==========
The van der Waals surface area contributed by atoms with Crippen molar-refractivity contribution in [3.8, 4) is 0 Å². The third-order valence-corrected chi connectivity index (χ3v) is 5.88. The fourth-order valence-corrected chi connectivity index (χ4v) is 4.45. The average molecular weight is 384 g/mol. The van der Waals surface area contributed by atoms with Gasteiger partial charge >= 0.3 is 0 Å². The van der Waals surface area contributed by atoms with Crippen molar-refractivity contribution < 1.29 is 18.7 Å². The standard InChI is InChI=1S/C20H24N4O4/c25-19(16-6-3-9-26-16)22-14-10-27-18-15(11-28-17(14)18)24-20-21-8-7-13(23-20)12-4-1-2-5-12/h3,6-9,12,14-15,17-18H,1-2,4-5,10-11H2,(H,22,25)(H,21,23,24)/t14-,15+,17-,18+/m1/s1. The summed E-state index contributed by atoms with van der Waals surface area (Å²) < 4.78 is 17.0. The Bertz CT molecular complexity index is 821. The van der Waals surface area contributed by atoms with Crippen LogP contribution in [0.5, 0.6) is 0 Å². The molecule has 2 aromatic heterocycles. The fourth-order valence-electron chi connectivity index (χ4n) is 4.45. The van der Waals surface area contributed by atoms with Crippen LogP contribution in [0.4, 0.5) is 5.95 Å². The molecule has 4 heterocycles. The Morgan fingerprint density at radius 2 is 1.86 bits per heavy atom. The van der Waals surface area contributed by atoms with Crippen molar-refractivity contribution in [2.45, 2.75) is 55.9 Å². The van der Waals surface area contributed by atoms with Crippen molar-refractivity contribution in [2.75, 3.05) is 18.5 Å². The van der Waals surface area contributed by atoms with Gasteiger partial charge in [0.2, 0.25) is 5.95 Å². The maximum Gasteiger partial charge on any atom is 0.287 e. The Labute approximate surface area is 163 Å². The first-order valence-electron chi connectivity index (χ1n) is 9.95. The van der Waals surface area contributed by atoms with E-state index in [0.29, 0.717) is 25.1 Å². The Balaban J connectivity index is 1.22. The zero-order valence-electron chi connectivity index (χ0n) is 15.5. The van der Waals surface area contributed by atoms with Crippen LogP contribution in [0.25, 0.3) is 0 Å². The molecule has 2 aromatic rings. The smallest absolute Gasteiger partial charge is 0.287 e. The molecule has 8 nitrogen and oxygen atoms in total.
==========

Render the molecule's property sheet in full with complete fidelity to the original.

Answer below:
The van der Waals surface area contributed by atoms with Crippen molar-refractivity contribution in [3.8, 4) is 0 Å². The third-order valence-corrected chi connectivity index (χ3v) is 5.88. The fourth-order valence-corrected chi connectivity index (χ4v) is 4.45. The average molecular weight is 384 g/mol. The van der Waals surface area contributed by atoms with Gasteiger partial charge >= 0.3 is 0 Å². The van der Waals surface area contributed by atoms with Crippen molar-refractivity contribution < 1.29 is 18.7 Å². The standard InChI is InChI=1S/C20H24N4O4/c25-19(16-6-3-9-26-16)22-14-10-27-18-15(11-28-17(14)18)24-20-21-8-7-13(23-20)12-4-1-2-5-12/h3,6-9,12,14-15,17-18H,1-2,4-5,10-11H2,(H,22,25)(H,21,23,24)/t14-,15+,17-,18+/m1/s1. The summed E-state index contributed by atoms with van der Waals surface area (Å²) < 4.78 is 17.0. The Bertz CT molecular complexity index is 821. The van der Waals surface area contributed by atoms with Crippen LogP contribution in [0.5, 0.6) is 0 Å². The molecule has 2 aromatic heterocycles. The fourth-order valence-electron chi connectivity index (χ4n) is 4.45. The van der Waals surface area contributed by atoms with Crippen LogP contribution in [0.4, 0.5) is 5.95 Å². The molecule has 4 heterocycles. The Morgan fingerprint density at radius 2 is 1.86 bits per heavy atom. The van der Waals surface area contributed by atoms with Crippen molar-refractivity contribution in [2.45, 2.75) is 55.9 Å². The van der Waals surface area contributed by atoms with Crippen molar-refractivity contribution in [2.75, 3.05) is 18.5 Å². The van der Waals surface area contributed by atoms with Gasteiger partial charge in [0.2, 0.25) is 5.95 Å². The maximum Gasteiger partial charge on any atom is 0.287 e. The Labute approximate surface area is 163 Å². The first-order valence-electron chi connectivity index (χ1n) is 9.95. The van der Waals surface area contributed by atoms with E-state index in [0.29, 0.717) is 25.1 Å². The Balaban J connectivity index is 1.22. The zero-order valence-electron chi connectivity index (χ0n) is 15.5. The van der Waals surface area contributed by atoms with Crippen LogP contribution in [0.25, 0.3) is 0 Å². The molecule has 2 aromatic rings. The smallest absolute Gasteiger partial charge is 0.287 e. The molecule has 8 nitrogen and oxygen atoms in total.